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Jade Pray

Is My Job The Problem?

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I haven’t posted on here in awhile, I have just been so


stressed out and busy lately. I’m a full time college student, I’m taking
online classes because how much trouble I had health wise when I was in high
school. And I also work part time at Sam’s club as a cashier.


I was diagnosed June 2011 and I have been struggling ever since. I read all these

post about how great people feel after going gluten free. I have had a small
amount of improvement, but not much. I still struggle daily. I’m always sick. I
tried seeing a doctor recently and she ran a bunch of tests and called me to
say that my vitamin d is low and there’s nothing more she can do for me. At
this point I can’t help but wonder if I have something else in addition to
celiac disease. I also keep wondering if my job has been making me worse.


First let me just state that I was having a hard time before
I started my job and I am so used to feeling bad that I don’t always notice
when my condition worsens.  I am a
cashier at Sam’s club and for those that don’t know Sam’s Club is a large bulk
item store that you need a membership to enter. It sells electronics and
clothes, but mostly it sells food. Lots of very large packages of food. 50
pound bags of flour.  I have never
had a skin reaction to gluten (I do have constantly dry hands to the point that
they crack and bleed but I also wash my hands Constantly) but sometimes it just
really worries me. This worry might not be necessary but when you pick up a bag
of flour it’s just not possible to avoid getting some on your hands and
clothes. 


Unfortunately even if my job is causing problems I don’t
think there’s anything I can do about it. I have tried switching to another
section but all sections end up in contact with food product and they wont
switch me anyways. And I can’t get another job. I put in 100 applications when
job hunting. Sam’s club is the only one that gave me an interview even. I have
applied for places since then but none would give me a chance. And on top of
that I honestly can’t even think of entry-level positions that don’t involve
food in this area. Maybe I’m not thinking outside the box enough, I don’t know.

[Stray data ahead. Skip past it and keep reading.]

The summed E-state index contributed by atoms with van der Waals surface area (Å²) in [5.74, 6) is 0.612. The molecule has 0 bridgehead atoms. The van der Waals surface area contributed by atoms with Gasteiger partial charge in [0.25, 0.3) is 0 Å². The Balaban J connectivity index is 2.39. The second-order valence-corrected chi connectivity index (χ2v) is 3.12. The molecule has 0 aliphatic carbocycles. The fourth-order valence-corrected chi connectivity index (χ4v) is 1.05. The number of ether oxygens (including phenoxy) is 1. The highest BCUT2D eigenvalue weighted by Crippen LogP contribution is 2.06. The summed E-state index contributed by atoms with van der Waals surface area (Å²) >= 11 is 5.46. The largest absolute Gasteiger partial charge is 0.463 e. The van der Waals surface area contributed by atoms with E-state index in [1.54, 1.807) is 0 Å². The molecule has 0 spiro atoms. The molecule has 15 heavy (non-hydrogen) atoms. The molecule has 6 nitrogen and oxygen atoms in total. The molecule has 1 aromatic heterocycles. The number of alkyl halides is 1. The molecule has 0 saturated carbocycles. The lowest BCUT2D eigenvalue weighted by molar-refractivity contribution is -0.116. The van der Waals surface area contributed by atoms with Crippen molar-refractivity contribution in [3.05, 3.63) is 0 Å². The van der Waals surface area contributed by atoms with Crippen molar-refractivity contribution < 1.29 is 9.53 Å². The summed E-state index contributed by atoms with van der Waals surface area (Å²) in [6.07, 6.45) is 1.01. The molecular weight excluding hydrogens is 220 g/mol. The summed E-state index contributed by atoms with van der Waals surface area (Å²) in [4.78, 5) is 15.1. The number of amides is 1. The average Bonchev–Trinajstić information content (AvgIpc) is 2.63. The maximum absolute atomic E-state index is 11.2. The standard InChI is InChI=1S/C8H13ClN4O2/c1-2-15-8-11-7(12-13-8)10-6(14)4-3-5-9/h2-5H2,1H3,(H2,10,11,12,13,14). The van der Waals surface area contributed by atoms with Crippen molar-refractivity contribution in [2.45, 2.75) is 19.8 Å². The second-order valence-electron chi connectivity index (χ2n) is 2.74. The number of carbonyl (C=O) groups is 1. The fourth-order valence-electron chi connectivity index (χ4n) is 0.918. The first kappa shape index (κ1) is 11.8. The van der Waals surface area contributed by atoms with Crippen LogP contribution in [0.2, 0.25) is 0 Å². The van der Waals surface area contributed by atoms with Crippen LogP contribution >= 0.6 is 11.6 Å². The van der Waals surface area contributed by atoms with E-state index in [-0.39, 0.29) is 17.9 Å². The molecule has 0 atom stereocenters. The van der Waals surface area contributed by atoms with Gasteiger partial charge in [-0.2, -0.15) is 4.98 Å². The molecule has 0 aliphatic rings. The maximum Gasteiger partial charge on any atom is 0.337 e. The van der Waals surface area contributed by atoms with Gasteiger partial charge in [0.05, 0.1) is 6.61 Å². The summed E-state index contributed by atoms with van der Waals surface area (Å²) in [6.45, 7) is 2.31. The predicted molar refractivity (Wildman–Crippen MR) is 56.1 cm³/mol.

Also Sam’s pays better than any other part time entry-level job around here
that I know of and I already am struggling, I just can’t afford to eat on less
money than what I am making now.




I also just have to wonder, am I the only person with this
problem. Did any other celiacs have trouble with their job when they were
diagnosed?  With the amount of
people diagnosed I think its highly unlikely that I am the only one that’s
worked around food.

 



Sometimes I get so stressed out when reading forums because
so many suggestions involve spending so much money. Yes I do know that’s its
for my health but that doesn’t change the fact that I cannot afford most of it.
I make just enough money to pay rent and gas and have maybe $100 left over for
food and any other necessities that come up. I do not have any health insurance
and I can barely afford my food let alone any extras like vitamins. 

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I would say that for sure that would be a problem if you are in contact with wheat stuff all the time.  Since you now have retail experience, perhaps you should apply at other stores that do not sell food.  Or look for another line of work.  Or perhaps try to get a different job within your store.  But I don't know that there would be one where you wouldn't come in contact with wheat.

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Celiac affects the digestive tract. As long as you aren't:

 

A. consuming it

B. inhaling it (as this leads down to the gut)

C. putting your hands in your mouth after touching it

 

Than you should be fine (this does not include topical skin reactions).

 

Are you allowed to wear gloves? I know some stores allow that.

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Have you been treated for your low D levels? Low D can cause all kinds of problems, like just feeling blah all the time.

If you're not absorbing properly just sitting out in the sun could help.

 

Is there a student health office at your school that offers free treatment? Many colleges and universities have a place that offers free or reduced cost medical care.

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